The report said the NSA had amassed military and security data on Venezuela, an American adversary that supports Syria. But O Globo said the agency also had spied on Colombia, the United States’ closest ally on the continent, and carried out surveillance operations to unearth commercial information about the energy sector in Mexico, which is under state control and essentially closed to foreign investment.
The next report, on the monitoring of Rousseff’s and Peña Nieto’s communications, put Obama on the defensive as he arrived in Russia for the G-20 summit, where his focus had been to drum up support for a U.S. military strike against Syria.
An angry Rousseff, after meeting with Obama, told reporters that she didn’t understand how the United States could defend spying on a democratic country, violating the privacy of its people.
“I made him see that the relationship that we had, based on the fact that we are big democracies in this part of the world, is incompatible with the act of spying,” she said in recounting the meeting.
Obama told reporters that American intelligence agencies are not “snooping at people’s e-mails or listening to their phone calls.” He also said that the United States would “step back and review what it is that we’re doing.”
“What we try to do is to target, very specifically, areas of concern,” the president said, speaking about counterterrorism and other security concerns, according to Reuters.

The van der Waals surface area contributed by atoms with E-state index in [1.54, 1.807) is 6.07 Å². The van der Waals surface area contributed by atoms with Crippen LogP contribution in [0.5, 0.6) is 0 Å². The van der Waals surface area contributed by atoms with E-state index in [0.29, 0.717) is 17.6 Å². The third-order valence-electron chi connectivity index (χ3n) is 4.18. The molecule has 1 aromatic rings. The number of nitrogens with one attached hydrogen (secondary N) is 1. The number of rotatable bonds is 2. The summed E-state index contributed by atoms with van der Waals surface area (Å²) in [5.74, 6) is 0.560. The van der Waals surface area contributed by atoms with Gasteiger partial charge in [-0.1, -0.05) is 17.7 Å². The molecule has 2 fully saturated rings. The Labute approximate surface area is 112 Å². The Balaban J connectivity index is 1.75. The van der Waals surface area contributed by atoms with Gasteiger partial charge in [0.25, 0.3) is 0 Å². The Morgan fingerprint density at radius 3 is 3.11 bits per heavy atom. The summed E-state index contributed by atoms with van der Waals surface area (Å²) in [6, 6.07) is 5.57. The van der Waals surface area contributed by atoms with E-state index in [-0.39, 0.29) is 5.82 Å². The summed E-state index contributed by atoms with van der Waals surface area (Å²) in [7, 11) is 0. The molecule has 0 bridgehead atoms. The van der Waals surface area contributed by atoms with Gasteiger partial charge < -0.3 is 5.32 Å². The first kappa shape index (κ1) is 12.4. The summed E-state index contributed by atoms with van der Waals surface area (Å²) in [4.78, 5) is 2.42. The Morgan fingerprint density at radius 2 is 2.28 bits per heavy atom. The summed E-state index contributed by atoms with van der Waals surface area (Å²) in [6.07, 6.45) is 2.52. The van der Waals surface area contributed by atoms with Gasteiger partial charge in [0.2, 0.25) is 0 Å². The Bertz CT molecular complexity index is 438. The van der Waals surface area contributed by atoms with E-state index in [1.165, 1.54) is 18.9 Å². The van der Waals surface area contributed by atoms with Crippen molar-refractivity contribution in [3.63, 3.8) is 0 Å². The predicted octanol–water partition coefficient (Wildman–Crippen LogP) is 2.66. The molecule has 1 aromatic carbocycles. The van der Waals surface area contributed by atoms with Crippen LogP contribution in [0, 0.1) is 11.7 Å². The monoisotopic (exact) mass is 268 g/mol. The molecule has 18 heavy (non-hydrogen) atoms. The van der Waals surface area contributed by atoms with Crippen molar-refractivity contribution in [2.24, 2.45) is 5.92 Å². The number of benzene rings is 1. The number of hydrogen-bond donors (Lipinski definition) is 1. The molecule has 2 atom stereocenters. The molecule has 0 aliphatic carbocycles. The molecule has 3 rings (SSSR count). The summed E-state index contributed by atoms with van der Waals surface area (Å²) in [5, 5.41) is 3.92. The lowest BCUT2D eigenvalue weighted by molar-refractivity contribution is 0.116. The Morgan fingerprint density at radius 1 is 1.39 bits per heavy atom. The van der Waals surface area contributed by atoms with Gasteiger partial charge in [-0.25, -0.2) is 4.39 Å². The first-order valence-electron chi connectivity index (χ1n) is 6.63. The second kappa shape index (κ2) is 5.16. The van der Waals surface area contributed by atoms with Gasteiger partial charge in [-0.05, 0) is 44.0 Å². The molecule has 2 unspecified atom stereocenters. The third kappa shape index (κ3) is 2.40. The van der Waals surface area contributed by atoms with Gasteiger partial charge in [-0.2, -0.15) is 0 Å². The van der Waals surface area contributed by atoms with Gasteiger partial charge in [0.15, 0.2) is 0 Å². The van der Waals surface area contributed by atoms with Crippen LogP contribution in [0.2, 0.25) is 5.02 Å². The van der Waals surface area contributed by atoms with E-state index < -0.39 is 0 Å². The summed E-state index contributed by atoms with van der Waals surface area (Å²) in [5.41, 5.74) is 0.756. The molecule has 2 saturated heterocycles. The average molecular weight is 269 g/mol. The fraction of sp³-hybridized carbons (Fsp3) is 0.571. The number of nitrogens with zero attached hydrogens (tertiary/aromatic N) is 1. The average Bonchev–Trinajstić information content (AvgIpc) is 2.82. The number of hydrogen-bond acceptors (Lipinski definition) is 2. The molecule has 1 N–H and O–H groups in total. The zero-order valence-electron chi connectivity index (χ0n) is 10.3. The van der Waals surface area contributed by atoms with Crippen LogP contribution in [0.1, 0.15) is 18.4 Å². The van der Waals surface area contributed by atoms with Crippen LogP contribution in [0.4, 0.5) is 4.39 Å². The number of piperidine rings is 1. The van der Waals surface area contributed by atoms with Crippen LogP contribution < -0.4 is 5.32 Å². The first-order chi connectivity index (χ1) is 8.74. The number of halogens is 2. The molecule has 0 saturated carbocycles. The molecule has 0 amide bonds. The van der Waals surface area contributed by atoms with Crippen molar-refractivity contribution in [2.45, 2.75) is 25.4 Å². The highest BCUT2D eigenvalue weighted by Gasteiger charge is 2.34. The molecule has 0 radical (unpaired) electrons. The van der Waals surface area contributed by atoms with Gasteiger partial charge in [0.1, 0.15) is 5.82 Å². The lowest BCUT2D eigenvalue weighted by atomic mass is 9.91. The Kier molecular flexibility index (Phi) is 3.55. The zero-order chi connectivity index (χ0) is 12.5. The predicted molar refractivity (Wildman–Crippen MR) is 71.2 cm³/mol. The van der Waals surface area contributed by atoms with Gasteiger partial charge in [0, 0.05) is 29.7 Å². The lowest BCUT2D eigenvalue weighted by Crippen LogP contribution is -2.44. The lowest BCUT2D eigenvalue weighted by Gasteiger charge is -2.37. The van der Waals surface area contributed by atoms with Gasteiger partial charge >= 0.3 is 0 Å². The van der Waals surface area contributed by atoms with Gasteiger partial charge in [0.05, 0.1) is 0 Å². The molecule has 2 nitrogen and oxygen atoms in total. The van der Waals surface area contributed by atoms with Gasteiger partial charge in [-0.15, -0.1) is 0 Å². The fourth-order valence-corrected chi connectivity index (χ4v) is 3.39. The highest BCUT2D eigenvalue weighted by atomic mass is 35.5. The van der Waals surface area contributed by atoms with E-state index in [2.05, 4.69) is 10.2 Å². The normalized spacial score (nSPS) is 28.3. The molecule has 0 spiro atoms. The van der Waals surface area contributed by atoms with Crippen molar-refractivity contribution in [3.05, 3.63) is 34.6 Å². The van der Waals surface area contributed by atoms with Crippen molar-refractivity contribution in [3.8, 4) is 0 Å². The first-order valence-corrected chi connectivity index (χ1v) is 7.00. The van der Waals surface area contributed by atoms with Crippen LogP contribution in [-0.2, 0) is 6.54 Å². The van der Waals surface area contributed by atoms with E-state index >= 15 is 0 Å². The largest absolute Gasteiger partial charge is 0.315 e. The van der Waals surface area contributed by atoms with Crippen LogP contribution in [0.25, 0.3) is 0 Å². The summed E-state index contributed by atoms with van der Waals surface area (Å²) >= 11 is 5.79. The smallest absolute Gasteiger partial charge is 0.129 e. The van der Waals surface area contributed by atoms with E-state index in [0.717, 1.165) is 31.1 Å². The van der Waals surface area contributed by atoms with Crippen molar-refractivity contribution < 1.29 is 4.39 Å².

Brazilian officials have been skeptical about the American explanations. The communications minister, Paulo Bernardo, speaking to reporters last week, said that “all of the explanations that have been given to us from the beginning of these episodes have proven to be false.”
“I think it is indiscriminate spying that has nothing to do with national security,” Bernardo said. “It’s espionage with a commercial, industrial aim.”
With the latest disclosures, analysts say pressure may be mounting on Rousseff, a center-left technocrat who is expected to run for reelection next year, to cancel her state dinner in Washington next month, the only such visit organized by the White House this year.
“That would be unfortunate, but may be tough to prevent if reports of U.S. surveillance in Brazil continue to emerge,” Shifter said. “Obama’s promises of reviewing such spying allegations fall short of what Dilma needs politically to proceed with the visit.”